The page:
The Indian rupee saw the largest quarterly advance in almost two years on newly sparked growth optimism. Foreign investors increased asset purchases in hopes that the new government will expedite economic recovery. After several interest rate increases, inflation in February ticked down and growth forecasts increased from the lowest outlook in 10 years.
India has seen $9.3 billion in capital inflows, the most among major Asian economies. Since the end of 2013, the rupee seen a 3.2 percent gain against the greenback, while rising nearly one percent today. What is more impressive is that the rupee recovered more than 15 percent from record lows last August.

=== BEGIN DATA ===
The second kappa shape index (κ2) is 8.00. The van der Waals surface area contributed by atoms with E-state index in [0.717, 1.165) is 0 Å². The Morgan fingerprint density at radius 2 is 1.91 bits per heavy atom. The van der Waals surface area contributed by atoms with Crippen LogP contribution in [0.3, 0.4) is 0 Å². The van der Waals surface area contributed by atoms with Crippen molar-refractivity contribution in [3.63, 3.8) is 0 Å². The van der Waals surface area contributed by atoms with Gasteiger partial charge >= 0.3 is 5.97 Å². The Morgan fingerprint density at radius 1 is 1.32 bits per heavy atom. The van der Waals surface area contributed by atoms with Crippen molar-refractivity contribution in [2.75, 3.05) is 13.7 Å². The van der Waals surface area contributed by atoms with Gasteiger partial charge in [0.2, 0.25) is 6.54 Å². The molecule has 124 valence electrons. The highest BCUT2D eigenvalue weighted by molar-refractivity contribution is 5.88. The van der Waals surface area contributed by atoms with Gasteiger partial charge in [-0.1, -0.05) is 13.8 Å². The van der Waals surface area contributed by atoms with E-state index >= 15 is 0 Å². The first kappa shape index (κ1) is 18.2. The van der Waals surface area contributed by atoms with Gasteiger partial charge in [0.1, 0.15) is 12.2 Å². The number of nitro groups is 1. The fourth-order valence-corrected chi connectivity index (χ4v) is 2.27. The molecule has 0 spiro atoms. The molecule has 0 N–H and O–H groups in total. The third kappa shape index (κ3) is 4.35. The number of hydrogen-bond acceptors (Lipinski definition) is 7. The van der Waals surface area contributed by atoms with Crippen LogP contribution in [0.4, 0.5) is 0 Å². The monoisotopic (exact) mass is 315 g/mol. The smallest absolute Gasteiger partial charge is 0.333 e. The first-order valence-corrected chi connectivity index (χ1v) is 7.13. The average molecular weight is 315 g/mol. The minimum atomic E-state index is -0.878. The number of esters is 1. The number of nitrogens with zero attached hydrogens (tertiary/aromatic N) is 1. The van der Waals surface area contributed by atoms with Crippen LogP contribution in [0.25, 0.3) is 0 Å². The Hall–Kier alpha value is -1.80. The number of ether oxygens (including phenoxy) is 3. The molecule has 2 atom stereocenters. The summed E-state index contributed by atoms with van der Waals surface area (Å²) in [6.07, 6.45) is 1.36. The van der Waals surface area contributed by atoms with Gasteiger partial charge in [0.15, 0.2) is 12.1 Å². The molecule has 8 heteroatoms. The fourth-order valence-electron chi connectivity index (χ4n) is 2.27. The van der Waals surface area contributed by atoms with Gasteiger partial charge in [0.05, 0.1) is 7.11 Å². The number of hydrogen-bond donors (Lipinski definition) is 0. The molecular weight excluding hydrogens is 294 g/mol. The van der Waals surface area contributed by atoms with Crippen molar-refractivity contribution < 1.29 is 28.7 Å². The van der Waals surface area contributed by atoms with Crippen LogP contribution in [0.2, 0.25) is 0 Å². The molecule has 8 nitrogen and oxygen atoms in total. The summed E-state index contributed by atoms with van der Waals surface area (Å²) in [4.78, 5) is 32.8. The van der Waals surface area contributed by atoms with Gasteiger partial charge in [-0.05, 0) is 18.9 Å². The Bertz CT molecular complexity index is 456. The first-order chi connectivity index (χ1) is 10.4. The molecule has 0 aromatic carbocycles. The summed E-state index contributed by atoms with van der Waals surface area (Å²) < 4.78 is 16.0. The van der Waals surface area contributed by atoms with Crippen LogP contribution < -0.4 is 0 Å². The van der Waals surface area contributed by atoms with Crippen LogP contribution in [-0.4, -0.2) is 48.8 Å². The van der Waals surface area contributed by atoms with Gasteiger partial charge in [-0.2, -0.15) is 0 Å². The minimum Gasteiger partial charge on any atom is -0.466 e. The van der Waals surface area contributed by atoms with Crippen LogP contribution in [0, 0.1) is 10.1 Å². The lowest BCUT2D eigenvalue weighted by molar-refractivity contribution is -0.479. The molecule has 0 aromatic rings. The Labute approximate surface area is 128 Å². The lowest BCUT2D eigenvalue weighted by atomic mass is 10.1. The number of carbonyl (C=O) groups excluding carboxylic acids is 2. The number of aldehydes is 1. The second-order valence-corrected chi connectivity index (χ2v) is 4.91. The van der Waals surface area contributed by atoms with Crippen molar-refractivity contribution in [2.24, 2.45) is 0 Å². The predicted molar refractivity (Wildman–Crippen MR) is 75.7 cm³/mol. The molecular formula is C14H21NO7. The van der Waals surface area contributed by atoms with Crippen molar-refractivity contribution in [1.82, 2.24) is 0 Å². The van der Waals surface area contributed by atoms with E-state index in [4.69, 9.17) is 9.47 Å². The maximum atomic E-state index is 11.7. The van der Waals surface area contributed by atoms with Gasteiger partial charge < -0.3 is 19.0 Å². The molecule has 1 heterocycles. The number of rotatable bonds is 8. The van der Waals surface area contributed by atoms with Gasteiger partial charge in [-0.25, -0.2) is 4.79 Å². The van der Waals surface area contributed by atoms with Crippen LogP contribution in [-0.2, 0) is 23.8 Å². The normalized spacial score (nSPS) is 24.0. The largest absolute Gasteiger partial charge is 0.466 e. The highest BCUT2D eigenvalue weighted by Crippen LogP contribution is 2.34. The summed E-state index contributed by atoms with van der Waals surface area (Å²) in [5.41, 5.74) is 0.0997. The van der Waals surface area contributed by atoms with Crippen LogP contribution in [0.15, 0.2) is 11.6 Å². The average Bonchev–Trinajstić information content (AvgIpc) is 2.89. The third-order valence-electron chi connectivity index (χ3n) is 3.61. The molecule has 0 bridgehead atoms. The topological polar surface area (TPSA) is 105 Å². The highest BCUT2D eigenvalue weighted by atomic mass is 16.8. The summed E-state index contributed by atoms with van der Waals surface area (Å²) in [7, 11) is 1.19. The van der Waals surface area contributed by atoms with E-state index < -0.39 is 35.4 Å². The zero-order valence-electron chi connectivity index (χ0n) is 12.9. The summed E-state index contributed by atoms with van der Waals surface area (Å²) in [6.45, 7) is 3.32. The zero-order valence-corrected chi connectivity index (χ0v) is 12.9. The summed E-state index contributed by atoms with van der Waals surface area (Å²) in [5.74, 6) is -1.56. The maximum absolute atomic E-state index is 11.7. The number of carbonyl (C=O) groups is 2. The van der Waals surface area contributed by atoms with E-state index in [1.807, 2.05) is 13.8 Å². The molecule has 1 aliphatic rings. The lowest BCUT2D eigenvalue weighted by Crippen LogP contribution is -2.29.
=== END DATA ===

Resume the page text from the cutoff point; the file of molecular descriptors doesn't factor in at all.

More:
Foreign investors are betting on the upcoming elections and the opposing party, Bharatiya Janata Party, winning a majority of votes. Andy Ji, strategist at Commonwealth Bank of Australia, said “I don’t see the currency gaining much more before the elections as there’s uncertainty if the polls will deliver a clear mandate to either party.” According to Ji, the recovery in the rupee was primarily due to the increased transparency and credibility brought on by the new Reserve Bank of India Governor Raghuram Rajan.